Check out the consignor agreement or rules for the sale you are interested in participating. Sign up early for the sale, since many sales limit the number of consignors due to space constraints. Each sale has its own rules regarding what can be sold, how it should be tagged, how it should be hung on a hanger and so on. Read the Rules!! Not following them means your items will not sell. The rules will also cover what percentage of the sales you will make and what the consignor fees are, if any.
Consignors are usually assigned a number for selling. It helps to keep the same consignor number from sale to sale. When signing up to consign at a sale again, check to see if you can keep your number. That way, if you pick up and keep your unsold items at the end of the sale, you can easily relist them at the next sale without having to re-ticket them.
At the end of each season when you are sorting through your child’s clothing, sort the items into piles…one to keep, one to donate, one to sell. Be picky about the ones that you sell. Make sure they are in good condition, not torn or stained. Think, would you buy the item used?
Found some great items but they have stains? Try treating the stain and washing the items again. Many times this works. Also, iron or steam out the wrinkles of your clothes. Button the buttons, zipper the zippers. A nicer presentation will sell more easily. Clean up shoes and tie the laces. Selling used toys or baby goods? Wash them too. No one wants to buy a toy covered in juice or crayon. Often toys are easily cleaned up with a magic eraser sponge or soap and water. Keep in mind the condition of the items that you are willing to buy and be sure that your sale items are in just as good condition.
If selling a two piece outfit, it helps to make sure both pieces are attached well so they will not separate during the sale. Safety pin the pieces together and wrap a rubber band or twist tie around the two hangers to keep them attached. When selling toys with many parts, place the parts in a sealed plastic bag and tape it shut. Clear packing tape works great to keep toy parts together that do not fit in bags. Use plastic bags (such as Ziploc) to contain onesies, socks, underwear, shoes, or other small items. Tape the bags shut so that buyers are not tempted to take the contents apart, resulting in loss sometimes.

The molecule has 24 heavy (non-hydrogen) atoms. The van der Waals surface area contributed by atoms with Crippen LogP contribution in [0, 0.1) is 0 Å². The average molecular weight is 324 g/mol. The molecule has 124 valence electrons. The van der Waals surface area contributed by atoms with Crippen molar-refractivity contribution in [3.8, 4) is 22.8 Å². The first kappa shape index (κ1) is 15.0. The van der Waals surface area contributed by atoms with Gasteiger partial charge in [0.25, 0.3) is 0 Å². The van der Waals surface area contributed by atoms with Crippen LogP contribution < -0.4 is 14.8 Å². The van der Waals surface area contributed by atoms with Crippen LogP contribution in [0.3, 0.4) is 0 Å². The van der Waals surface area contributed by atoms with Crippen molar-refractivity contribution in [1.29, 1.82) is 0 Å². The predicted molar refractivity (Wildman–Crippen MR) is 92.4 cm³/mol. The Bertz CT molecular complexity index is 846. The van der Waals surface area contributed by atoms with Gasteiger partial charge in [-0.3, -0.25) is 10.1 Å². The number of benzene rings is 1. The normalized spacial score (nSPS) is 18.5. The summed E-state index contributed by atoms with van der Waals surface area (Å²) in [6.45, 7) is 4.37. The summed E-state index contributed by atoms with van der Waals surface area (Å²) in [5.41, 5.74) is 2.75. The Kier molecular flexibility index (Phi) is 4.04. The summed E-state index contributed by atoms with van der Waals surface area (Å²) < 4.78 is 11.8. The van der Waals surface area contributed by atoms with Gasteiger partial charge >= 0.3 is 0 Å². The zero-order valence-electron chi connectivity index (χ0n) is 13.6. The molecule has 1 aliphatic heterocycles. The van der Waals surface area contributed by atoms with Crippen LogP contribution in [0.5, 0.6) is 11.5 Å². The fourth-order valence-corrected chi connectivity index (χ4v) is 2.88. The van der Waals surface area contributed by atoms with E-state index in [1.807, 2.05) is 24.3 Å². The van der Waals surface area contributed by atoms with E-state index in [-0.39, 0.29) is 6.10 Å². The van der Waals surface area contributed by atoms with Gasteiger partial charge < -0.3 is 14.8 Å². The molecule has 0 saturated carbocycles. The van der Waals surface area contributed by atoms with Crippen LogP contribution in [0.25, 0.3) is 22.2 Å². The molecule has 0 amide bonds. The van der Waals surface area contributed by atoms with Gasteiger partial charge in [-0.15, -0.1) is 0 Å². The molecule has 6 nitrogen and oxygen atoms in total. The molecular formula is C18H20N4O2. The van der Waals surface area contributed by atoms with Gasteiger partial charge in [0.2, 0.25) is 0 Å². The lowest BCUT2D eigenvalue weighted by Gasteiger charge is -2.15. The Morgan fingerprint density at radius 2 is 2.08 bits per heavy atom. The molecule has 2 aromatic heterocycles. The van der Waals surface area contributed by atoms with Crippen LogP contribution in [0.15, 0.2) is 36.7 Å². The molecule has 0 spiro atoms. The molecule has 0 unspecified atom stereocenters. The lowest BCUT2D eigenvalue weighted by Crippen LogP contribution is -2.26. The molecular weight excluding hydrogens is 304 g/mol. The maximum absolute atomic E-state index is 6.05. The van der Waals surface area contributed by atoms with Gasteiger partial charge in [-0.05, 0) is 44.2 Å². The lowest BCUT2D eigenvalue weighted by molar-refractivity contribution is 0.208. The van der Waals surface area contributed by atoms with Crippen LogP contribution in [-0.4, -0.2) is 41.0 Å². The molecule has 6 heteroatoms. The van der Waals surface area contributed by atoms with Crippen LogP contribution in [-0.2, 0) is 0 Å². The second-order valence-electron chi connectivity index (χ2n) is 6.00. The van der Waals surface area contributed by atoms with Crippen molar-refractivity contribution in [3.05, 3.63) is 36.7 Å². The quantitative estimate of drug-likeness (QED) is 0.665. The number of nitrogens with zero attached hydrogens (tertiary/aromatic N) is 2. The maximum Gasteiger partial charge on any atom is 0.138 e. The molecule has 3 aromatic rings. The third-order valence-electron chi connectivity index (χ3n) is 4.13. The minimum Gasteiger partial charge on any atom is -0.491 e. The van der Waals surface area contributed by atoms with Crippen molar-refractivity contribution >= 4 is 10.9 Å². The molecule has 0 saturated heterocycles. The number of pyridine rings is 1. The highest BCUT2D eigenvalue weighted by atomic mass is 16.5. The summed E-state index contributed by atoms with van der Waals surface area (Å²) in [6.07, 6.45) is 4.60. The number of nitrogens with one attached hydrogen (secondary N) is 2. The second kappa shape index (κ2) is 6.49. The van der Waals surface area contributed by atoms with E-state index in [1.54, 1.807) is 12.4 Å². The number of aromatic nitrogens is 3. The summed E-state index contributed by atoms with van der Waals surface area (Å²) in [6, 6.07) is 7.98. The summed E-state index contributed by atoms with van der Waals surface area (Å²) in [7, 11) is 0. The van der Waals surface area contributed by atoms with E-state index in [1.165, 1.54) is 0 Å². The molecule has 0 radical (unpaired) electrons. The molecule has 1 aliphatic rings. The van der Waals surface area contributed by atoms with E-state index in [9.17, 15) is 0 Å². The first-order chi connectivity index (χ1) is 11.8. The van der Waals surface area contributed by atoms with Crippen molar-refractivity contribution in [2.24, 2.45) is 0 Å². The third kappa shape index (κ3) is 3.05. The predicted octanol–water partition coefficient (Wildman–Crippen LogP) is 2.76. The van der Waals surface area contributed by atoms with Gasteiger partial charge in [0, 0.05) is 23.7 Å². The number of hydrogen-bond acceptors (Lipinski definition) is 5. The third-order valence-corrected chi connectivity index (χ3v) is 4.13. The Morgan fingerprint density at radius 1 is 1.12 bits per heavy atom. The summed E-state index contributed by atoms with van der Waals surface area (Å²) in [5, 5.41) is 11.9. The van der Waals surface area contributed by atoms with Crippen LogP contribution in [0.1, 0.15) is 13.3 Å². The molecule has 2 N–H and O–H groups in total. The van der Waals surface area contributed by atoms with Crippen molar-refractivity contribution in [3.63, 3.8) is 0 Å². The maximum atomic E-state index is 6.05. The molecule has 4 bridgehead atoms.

Price your items to sell. Set aside your emotions for a cute outfit, as the buyer will not know that the sweater your little one wore in his first photo was special to you. If an item is priced too high, it will not sell. Also, consider the brand. A Circo brand tee shirt that was $4 new will not sell for more than $1 usually. On the other hand, a higher end sweater that cost $25 will not sell for $20. A general guideline for pricing is 25-33% of the original selling price, depending upon brand and condition. Selling a new item with tags could fetch 50% or more of the original price. Always keep in mind when pricing, “would I pay that for this item?”
If you are unsure of how to price used toys, baby equipment, outdoor equipment, and so on, check out prices on Craig’s List or Ebay to see what used items are going for currently and use them as a guideline.
When packing up your items to take to the sale, it helps to have a hand truck and those stretchy jump cords. Use plastic totes or boxes and stack them. It makes it much easier on your back to bring in your items. Many sales also require that you distribute your items on the sales floor. Having your items sorted by size and sex ahead of time makes the distribution process much faster.
This list of tips is certainly not inclusive. Please feel free to leave your own tips for buying and selling at consignment sales in the comments section to help others out. Happy Shopping!
Mama’s Little Helper is a free resource website for parents in Bucks County, Montgomery County, and the surrounding PA/NJ areas. One of the goals of this site is for parents to have a place on the net to access information regarding activities for children, including Indoor Places to Play, Outdoor Places to Play, Classes for Kids, and Consignment Sales. Mama’s Little Helper includes a calendar listing daily activities in the area, most of which are free. The site is updated frequently with new information, so be sure to check back regularly to find out the latest events. Mama’s Little Helper is also a useful tool for Grandparents, aunts and uncles, babysitters/nannies, and teachers who are looking for fun activities for kids while in their care. The Mama behind the site is Chrissy Cannavo-Glen, who can be contacted via email or on the site, on Facebook, or Linkedin. Mama’s Little Helper also has a Facebook page and Twitter feed that you are encouraged to “like” or “follow” for even more frequent updates and links to useful information. Be sure to let us know if you have an event you would like to share with Mama’s Little Helper readers!